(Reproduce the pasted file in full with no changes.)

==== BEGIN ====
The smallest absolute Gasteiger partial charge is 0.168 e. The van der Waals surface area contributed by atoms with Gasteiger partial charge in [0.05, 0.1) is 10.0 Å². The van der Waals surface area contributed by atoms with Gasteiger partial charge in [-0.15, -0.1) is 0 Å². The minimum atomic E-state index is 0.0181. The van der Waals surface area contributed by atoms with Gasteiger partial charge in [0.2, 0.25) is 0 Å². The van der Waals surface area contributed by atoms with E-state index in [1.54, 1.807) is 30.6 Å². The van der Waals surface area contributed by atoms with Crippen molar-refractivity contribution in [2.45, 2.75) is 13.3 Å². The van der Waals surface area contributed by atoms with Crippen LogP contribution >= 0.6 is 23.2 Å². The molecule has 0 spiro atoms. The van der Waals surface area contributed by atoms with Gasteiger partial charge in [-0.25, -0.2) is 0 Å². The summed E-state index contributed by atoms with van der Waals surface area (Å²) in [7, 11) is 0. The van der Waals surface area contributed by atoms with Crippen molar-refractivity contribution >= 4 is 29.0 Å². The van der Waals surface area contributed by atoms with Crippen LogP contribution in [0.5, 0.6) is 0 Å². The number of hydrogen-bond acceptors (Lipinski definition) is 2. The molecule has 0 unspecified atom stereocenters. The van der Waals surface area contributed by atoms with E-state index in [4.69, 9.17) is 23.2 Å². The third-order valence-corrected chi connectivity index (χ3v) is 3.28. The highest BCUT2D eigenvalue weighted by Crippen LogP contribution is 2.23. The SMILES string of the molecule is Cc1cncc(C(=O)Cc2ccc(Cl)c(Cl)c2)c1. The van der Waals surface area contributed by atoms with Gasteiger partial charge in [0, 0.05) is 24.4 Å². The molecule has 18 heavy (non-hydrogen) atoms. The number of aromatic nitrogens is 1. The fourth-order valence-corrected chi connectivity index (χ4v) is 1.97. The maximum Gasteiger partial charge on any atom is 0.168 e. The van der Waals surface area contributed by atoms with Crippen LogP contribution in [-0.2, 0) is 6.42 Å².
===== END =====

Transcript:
The smallest absolute Gasteiger partial charge is 0.168 e. The van der Waals surface area contributed by atoms with Gasteiger partial charge in [0.05, 0.1) is 10.0 Å². The van der Waals surface area contributed by atoms with Gasteiger partial charge in [-0.15, -0.1) is 0 Å². The minimum atomic E-state index is 0.0181. The van der Waals surface area contributed by atoms with Gasteiger partial charge in [0.2, 0.25) is 0 Å². The van der Waals surface area contributed by atoms with E-state index in [1.54, 1.807) is 30.6 Å². The van der Waals surface area contributed by atoms with Crippen molar-refractivity contribution in [2.45, 2.75) is 13.3 Å². The van der Waals surface area contributed by atoms with Crippen LogP contribution >= 0.6 is 23.2 Å². The molecule has 0 spiro atoms. The van der Waals surface area contributed by atoms with Gasteiger partial charge in [-0.25, -0.2) is 0 Å². The summed E-state index contributed by atoms with van der Waals surface area (Å²) in [7, 11) is 0. The van der Waals surface area contributed by atoms with Crippen molar-refractivity contribution >= 4 is 29.0 Å². The van der Waals surface area contributed by atoms with Crippen LogP contribution in [0.5, 0.6) is 0 Å². The number of hydrogen-bond acceptors (Lipinski definition) is 2. The molecule has 0 unspecified atom stereocenters. The van der Waals surface area contributed by atoms with E-state index in [4.69, 9.17) is 23.2 Å². The third-order valence-corrected chi connectivity index (χ3v) is 3.28. The highest BCUT2D eigenvalue weighted by Crippen LogP contribution is 2.23. The SMILES string of the molecule is Cc1cncc(C(=O)Cc2ccc(Cl)c(Cl)c2)c1. The van der Waals surface area contributed by atoms with Gasteiger partial charge in [0, 0.05) is 24.4 Å². The molecule has 18 heavy (non-hydrogen) atoms. The number of aromatic nitrogens is 1. The fourth-order valence-corrected chi connectivity index (χ4v) is 1.97. The maximum Gasteiger partial charge on any atom is 0.168 e. The van der Waals surface area contributed by atoms with Crippen LogP contribution in [-0.2, 0) is 6.42 Å².